Native to: India, tropical Asia, Africa and South America
Caesar’s weed was introduced to the Caribbean region by European voyagers in the eighteenth century likely as a fiber crop and for its medicinal properties. It was documented and noted to have escaped cultivation in Florida by the late 1800s. As a member of the Malvaceae family which includes hibiscus and rosemallows, it has an attractive pink flower and can sometimes be confused with the native Virginia saltmarsh mallow (Kosteletzkya pentacarpos) of the same family.
Habit: erect shrub that grows up to 10 feet in height. The plant is single stalked, with free-branching stems that comprise a bushy appearance.
Leaves: simple, alternate, with the upper surface rough and the lower surface grayish, broadly ovate, often with 3-5 shallow, angular lobes at apex.
Flowers: small, showy, hibiscus-like, solitary on short stalks in leaf axils, rose or pink, darker at the base.
Fruit: small, barbed, spiny capsules that cling to clothing or fur.
Seeds: 1 dark brown seed is contained in each fruit
Distribution in Florida: widespread through the peninsula, and spreading into the panhandle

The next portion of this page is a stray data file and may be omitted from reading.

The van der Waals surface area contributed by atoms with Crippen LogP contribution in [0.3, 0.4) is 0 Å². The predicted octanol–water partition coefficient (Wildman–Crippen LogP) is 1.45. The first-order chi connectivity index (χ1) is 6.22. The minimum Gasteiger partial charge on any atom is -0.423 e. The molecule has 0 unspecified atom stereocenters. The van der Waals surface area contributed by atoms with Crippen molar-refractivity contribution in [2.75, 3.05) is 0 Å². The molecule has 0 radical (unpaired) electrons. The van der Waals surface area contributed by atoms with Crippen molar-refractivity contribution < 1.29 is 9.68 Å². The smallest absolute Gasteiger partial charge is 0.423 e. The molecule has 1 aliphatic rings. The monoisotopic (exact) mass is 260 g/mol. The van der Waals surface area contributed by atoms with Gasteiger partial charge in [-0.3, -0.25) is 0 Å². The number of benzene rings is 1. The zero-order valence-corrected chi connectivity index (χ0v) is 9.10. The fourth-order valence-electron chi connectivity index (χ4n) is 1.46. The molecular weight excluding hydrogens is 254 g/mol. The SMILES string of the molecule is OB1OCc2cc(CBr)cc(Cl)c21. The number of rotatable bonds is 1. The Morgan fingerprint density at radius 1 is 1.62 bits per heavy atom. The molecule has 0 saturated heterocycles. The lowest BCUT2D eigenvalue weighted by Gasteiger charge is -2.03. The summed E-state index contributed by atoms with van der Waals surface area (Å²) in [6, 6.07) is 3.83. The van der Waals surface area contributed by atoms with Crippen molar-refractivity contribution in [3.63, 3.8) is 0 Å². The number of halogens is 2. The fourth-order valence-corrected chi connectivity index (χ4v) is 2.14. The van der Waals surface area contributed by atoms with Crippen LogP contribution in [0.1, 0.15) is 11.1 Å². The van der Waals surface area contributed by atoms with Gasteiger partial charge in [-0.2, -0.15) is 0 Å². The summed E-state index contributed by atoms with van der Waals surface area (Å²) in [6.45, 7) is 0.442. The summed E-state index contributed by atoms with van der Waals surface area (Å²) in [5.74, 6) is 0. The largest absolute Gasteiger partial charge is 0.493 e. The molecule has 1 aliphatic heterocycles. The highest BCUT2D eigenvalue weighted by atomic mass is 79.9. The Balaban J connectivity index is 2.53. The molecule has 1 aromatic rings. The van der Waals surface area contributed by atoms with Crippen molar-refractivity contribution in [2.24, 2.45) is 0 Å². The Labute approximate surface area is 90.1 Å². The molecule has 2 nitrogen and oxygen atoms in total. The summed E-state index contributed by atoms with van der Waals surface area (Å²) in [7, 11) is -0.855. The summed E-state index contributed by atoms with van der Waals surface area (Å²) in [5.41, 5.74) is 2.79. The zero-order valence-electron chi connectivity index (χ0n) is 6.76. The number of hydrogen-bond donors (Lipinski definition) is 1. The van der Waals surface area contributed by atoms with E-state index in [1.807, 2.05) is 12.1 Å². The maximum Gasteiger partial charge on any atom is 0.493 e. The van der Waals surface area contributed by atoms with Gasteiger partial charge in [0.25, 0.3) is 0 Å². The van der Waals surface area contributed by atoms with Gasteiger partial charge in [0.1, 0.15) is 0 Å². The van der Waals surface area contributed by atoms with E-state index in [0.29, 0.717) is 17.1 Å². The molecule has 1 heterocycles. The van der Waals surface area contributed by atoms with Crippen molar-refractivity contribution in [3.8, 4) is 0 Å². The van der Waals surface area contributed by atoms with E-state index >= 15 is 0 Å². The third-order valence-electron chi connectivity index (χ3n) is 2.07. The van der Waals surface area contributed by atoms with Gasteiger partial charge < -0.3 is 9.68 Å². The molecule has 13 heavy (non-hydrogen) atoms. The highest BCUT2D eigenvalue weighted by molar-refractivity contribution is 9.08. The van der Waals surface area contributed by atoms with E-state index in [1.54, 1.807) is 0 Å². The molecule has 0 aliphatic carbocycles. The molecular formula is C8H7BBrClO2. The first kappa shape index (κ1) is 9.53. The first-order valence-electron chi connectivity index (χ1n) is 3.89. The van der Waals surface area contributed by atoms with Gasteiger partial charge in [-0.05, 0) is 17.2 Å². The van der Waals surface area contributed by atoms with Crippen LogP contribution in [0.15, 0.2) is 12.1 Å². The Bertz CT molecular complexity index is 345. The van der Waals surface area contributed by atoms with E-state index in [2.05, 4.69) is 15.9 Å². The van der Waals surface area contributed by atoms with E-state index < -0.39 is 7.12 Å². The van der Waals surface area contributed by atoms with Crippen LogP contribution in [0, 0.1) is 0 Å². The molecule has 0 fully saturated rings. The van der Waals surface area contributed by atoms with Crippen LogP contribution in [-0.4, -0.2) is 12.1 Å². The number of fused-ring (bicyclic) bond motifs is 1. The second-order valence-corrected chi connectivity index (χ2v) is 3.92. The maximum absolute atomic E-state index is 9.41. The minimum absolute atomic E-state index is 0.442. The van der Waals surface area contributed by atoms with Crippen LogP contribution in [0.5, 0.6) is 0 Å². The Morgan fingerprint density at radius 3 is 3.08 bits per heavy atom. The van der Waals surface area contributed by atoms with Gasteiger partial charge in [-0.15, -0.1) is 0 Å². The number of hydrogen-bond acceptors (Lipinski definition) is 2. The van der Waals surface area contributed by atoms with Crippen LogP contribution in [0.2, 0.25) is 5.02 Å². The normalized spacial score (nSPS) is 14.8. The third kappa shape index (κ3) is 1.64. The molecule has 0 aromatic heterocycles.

Spread readily by the bristled fruits that cling to clothing, fur, and feathers, Caesar’s weed invades disturbed areas, pastures, perennial crop plantations, forests, hardwood hammocks, and even coastal habitats. It tolerates salt spray and moderately saturated soils. Having an aggressive habit, Caesar's weed grows rapidly and can reach 2 to 7 feet by the end of the first year. It can form dense thickets, outcompeting native plants and altering ecological community diversity and function.
Prevent the spread of seeds by avoiding walking or driving though heavily infested areas. When this is unavoidable, be sure to clean all clothes, gear, and equipment.
Shade will help to deter growth and limit seedling establishment. Mulches or other ground cover will also prevent seed germination. Hand pull seedlings and young plants.
Remove fruits before management or thoroughly decontaminate any equipment used in infested areas.
No known biological controls for this species.
Foliar applications of 1% 2,4-D, 1% Garlon 4, 1% Vista XRT, or 0.15% Milestone (1 fl oz per 5 gallons of water) are effective, even on mature plants. Source: Integrated Management of Non-Native Plants in Natural Areas of Florida